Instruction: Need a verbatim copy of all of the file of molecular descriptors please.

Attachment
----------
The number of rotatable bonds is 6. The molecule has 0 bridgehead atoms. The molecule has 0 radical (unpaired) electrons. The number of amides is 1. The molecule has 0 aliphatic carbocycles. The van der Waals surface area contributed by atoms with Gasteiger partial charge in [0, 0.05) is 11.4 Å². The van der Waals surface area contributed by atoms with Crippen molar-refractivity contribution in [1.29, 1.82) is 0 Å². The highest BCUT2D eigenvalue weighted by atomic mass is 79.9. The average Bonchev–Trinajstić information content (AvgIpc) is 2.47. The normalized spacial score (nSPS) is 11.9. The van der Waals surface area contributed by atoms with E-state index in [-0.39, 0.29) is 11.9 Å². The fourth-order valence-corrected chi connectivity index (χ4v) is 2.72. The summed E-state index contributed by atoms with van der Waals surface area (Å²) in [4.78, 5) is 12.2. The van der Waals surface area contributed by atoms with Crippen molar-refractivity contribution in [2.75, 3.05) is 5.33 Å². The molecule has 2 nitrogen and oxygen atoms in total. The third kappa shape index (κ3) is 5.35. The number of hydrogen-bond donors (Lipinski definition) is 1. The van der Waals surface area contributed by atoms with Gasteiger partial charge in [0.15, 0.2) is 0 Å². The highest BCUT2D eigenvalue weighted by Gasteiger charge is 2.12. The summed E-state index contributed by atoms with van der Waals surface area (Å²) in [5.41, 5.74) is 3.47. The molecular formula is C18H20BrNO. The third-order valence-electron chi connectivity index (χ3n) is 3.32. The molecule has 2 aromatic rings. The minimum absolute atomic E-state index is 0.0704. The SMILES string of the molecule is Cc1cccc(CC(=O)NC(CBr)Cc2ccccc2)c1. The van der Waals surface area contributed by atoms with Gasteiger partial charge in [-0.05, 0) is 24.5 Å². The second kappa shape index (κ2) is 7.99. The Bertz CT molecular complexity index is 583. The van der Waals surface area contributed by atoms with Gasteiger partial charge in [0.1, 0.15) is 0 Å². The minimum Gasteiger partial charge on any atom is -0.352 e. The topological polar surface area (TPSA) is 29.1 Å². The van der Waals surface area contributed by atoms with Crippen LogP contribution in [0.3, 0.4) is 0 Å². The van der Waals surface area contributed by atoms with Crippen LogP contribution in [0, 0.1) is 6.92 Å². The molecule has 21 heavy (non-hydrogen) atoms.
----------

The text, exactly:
The number of rotatable bonds is 6. The molecule has 0 bridgehead atoms. The molecule has 0 radical (unpaired) electrons. The number of amides is 1. The molecule has 0 aliphatic carbocycles. The van der Waals surface area contributed by atoms with Gasteiger partial charge in [0, 0.05) is 11.4 Å². The van der Waals surface area contributed by atoms with Crippen molar-refractivity contribution in [1.29, 1.82) is 0 Å². The highest BCUT2D eigenvalue weighted by atomic mass is 79.9. The average Bonchev–Trinajstić information content (AvgIpc) is 2.47. The normalized spacial score (nSPS) is 11.9. The van der Waals surface area contributed by atoms with E-state index in [-0.39, 0.29) is 11.9 Å². The fourth-order valence-corrected chi connectivity index (χ4v) is 2.72. The summed E-state index contributed by atoms with van der Waals surface area (Å²) in [4.78, 5) is 12.2. The van der Waals surface area contributed by atoms with Crippen molar-refractivity contribution in [2.75, 3.05) is 5.33 Å². The molecule has 2 nitrogen and oxygen atoms in total. The third kappa shape index (κ3) is 5.35. The number of hydrogen-bond donors (Lipinski definition) is 1. The van der Waals surface area contributed by atoms with Gasteiger partial charge in [0.15, 0.2) is 0 Å². The highest BCUT2D eigenvalue weighted by Gasteiger charge is 2.12. The summed E-state index contributed by atoms with van der Waals surface area (Å²) in [5.41, 5.74) is 3.47. The molecular formula is C18H20BrNO. The third-order valence-electron chi connectivity index (χ3n) is 3.32. The molecule has 2 aromatic rings. The minimum absolute atomic E-state index is 0.0704. The SMILES string of the molecule is Cc1cccc(CC(=O)NC(CBr)Cc2ccccc2)c1. The van der Waals surface area contributed by atoms with Gasteiger partial charge in [-0.05, 0) is 24.5 Å². The second kappa shape index (κ2) is 7.99. The Bertz CT molecular complexity index is 583. The van der Waals surface area contributed by atoms with Gasteiger partial charge in [0.1, 0.15) is 0 Å². The minimum Gasteiger partial charge on any atom is -0.352 e. The topological polar surface area (TPSA) is 29.1 Å². The van der Waals surface area contributed by atoms with Crippen LogP contribution in [0.3, 0.4) is 0 Å². The van der Waals surface area contributed by atoms with Crippen LogP contribution in [0, 0.1) is 6.92 Å². The molecule has 21 heavy (non-hydrogen) atoms.